In addition, there is evidence that autoantibodies can affect cognition, emotion, and behavior and are crucial in the pathogenesis of CNS changes in systemic lupus erythematosus, partly due to the binding of antiantibodies to the N
-methyl-D-Aspartate (NMDA) receptor.17–19
This could, at least by analogy, suggest possible mechanisms through which anti-T. gondii
IgG could affect the brain in a way relevant to schizophrenia.
Another possible explanation is that the presence of maternal IgG reflects a lifestyle that increases the probability of the child being exposed to T. gondii after birth. For example, seropositive women may be more likely to have cooking practices that are conducive to food-borne infection with T. gondii, or more likely to expose her children to cats, the prime vector of the infection.
Another example of the effects of a maternal infection with an intracellular organism on the developing CNS of the offspring is cytomegalovirus (CMV). Infections with CMV in utero have been shown to reduce the expression of the NMDA receptor in the offspring of mice exposed to CMV through their mother20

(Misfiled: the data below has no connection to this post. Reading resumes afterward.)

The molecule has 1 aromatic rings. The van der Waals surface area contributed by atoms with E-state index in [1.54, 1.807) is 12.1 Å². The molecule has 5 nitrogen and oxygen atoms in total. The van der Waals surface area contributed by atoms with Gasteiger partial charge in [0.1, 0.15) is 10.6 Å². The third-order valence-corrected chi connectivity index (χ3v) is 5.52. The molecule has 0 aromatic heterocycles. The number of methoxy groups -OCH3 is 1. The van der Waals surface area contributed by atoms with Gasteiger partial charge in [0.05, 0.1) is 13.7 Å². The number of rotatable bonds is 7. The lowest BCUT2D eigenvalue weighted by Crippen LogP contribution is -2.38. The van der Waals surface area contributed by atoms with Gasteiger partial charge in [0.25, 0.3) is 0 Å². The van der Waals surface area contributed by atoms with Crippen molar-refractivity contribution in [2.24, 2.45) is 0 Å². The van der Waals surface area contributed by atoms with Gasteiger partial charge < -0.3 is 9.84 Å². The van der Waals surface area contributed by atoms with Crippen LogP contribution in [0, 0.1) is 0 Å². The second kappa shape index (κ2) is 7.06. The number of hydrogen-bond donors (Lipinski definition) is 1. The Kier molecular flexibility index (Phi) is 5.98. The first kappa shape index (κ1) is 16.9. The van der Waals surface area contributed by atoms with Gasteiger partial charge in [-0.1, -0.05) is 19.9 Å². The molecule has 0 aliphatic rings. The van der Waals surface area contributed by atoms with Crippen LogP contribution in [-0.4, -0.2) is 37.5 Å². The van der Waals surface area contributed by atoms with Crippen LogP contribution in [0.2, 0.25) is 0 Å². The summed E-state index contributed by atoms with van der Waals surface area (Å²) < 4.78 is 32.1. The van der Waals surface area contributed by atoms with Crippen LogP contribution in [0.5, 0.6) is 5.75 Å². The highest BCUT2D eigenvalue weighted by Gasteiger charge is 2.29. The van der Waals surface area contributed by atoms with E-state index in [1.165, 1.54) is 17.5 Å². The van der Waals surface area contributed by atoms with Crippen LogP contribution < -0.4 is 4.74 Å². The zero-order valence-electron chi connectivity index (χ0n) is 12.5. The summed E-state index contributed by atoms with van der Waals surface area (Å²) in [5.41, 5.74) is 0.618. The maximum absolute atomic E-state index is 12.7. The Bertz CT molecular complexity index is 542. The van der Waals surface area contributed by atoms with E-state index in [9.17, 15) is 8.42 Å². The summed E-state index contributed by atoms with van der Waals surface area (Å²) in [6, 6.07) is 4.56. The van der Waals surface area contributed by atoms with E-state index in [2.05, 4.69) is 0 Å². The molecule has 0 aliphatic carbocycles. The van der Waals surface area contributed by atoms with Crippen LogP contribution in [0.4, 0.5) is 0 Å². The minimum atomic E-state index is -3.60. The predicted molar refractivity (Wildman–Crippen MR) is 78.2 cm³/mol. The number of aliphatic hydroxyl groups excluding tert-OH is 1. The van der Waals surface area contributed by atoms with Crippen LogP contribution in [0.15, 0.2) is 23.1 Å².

; this receptor is known to be important in normal brain development, including development of the hippocampus.21
Similarly, infections in adult mice with T. gondii
can affect neurotransmission through increased levels of dopamine and homovanillic acid.22
One could speculate that similar neurotransmitter mechanisms may be operant, eg, through the reactivation of a maternal T. gondii
infection. It is also possible that maternal antibodies against T. gondii
are an indicator of increased infections with other organisms that spread through similar mechanisms, ie, as a zoonosis from cats or through undercooked meat.
Another possible mechanism through which exposure to infectious agents, including T. gondii
, could contribute to schizophrenia risk is through early sensitization of the immune system, as hypothesized by Müller and Schwarz.23
This might produce an imbalance of the immune response found in some patients with schizophrenia; this immune constellation, in turn, could lead to the accumulation of kynurenic acid in the CNS, which, due to its NMDA antagonistic properties and could lead to cognitive dysfunction and psychotic symptoms.